If you want to be in GB, why not Edinborough or Oxford? If you want the tech vibes, why not Berlin or Stockholm?
      Why not move to a completely "new" town in an attractive location, and found a new tech scene there? Like a beautiful town in Italy or Spain?

      London of all places would be pretty low on my li

      • If you do ever visit Edinburgh I'd recommend refraining from calling it Edinborough because that does tend to irritate the locals. I don't know the international phonetic alphabet, and I don't think slashdot could handle the symbols anyway, but we say it something like ed-in-burr-uh. And sometimes as ehm-bra which is supposed to a mocking impersonation of how a weegie (citizen of Glasgow) would say it.

        • I know it's called Edinburgh, I looked it up on Wikipedia a short time ago because I wanted to check out the history behind the castle.
          No idea what drove me to refer to it as "Edinborough" :-/

  • by Atmchicago ( 555403 ) on Thursday June 01, 2017 @08:59PM (#54530727)
    Sure, it's easy to splurge on these luxuries when you play financial double Irish-Dutch sandwich games. How about putting tax money back into society, like everyone else does?
    • They are paying their fare share. You don't actually think that any company or individual would voluntarily pay more taxes than they are legally required to, do you?

      If you'd like Google to pay more taxes, then you have to get politicians to enact tax laws that require additional taxes. Of course the downside is that Google is free to leave the jurisdiction in question. In that case, not only aren't they paying any taxes at all, they're also not providing local jobs for thousands of people, plus the ripple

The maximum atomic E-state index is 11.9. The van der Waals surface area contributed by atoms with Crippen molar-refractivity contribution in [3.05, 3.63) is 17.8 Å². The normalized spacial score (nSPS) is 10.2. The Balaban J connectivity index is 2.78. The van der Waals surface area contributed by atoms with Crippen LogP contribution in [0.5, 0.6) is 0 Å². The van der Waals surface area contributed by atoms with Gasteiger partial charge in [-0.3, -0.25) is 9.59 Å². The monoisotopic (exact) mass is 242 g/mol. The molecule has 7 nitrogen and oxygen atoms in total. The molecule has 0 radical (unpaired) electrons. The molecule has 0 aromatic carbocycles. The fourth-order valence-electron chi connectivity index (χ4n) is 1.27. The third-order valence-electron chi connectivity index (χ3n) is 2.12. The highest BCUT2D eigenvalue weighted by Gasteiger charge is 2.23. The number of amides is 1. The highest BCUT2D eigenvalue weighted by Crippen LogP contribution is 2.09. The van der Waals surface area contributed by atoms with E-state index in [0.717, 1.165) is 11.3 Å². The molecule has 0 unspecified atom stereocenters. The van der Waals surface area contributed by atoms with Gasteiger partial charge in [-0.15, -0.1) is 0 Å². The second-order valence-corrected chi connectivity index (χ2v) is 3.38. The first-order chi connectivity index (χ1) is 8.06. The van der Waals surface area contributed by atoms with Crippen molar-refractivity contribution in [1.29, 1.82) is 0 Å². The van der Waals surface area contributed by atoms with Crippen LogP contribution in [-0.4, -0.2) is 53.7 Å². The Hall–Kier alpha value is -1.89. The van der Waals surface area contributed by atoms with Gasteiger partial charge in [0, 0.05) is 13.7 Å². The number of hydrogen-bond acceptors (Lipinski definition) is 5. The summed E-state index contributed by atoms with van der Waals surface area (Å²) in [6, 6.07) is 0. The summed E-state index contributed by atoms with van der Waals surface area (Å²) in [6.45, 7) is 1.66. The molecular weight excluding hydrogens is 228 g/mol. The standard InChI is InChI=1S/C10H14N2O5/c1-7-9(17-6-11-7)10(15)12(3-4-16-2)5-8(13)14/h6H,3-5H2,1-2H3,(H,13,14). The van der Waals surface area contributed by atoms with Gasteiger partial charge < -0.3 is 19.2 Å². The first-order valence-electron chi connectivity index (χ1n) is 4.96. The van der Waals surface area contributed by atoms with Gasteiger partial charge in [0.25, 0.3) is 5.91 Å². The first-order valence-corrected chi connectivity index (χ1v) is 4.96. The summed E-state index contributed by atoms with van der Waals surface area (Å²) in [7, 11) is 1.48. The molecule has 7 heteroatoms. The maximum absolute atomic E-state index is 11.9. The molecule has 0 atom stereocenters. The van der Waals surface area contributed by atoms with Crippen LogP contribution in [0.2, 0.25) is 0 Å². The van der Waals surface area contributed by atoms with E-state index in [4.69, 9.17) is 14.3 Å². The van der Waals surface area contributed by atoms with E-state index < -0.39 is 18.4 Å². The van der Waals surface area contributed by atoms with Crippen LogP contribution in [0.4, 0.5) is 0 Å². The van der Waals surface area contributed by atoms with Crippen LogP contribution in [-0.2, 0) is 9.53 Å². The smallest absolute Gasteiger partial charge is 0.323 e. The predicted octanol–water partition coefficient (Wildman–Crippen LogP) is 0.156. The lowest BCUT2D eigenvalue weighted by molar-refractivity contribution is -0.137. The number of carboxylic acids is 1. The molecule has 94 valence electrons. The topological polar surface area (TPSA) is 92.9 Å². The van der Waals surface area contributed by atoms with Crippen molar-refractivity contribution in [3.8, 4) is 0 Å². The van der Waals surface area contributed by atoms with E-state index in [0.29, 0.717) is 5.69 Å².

• by Ryanrule ( 1657199 )
    The U.K. Is a dying market. And no longer a tax haven for you euro business. I expect this is dependent on a reversal of brexit. Or rather, an enticement to not leave.
  • by SEE ( 7681 ) on Thursday June 01, 2017 @09:44PM (#54530981) Homepage

    I was assured that Brexit would mean large companies pulling out of Britain, not building big new facilities there.

    • by Jzanu ( 668651 )
      It will in reality. This is a bribe. With as much practical use as the olympic pool.
      • It will in reality.


        • by Jzanu ( 668651 )
          Once there are actual policy changes due to Brexit. Right now the pro-leave campaigners are riding on short public attention-spans, but the UK has a slightly more sophisticated democracy that is resilient to sabotage, and will most likely right the ship by destroying May and the conservatives, and reversing course to remain in the EU.
          • by mi ( 197448 )

            Once there are actual policy changes due to Brexit.

            Once again, when? Need not be precise — you can be off by 1-3 years. Name the year...

            slightly more sophisticated democracy [...] reversing course to remain in the EU

            Wait, wait, wait... I have not studied the issue personally, because I'm not British, and so have no opinion, whether Brexit is good or bad for that country (or the EU). But I do know, what "Democracy" means. The elite's intent and/or ability to go against the will of the people — th

            • by Jzanu ( 668651 )
              Once conservatives propose it. God damn, you are a bad troll. The only demographic that voted leave were pensioners, while every other worker voted remain. Broken down, those that will actually face consequences voted to stay while those deluded with propaganda and fantasy for leave. The EU is the future.
        • The poor morons are already suffering more. Same as the trump voters on the dole in the us.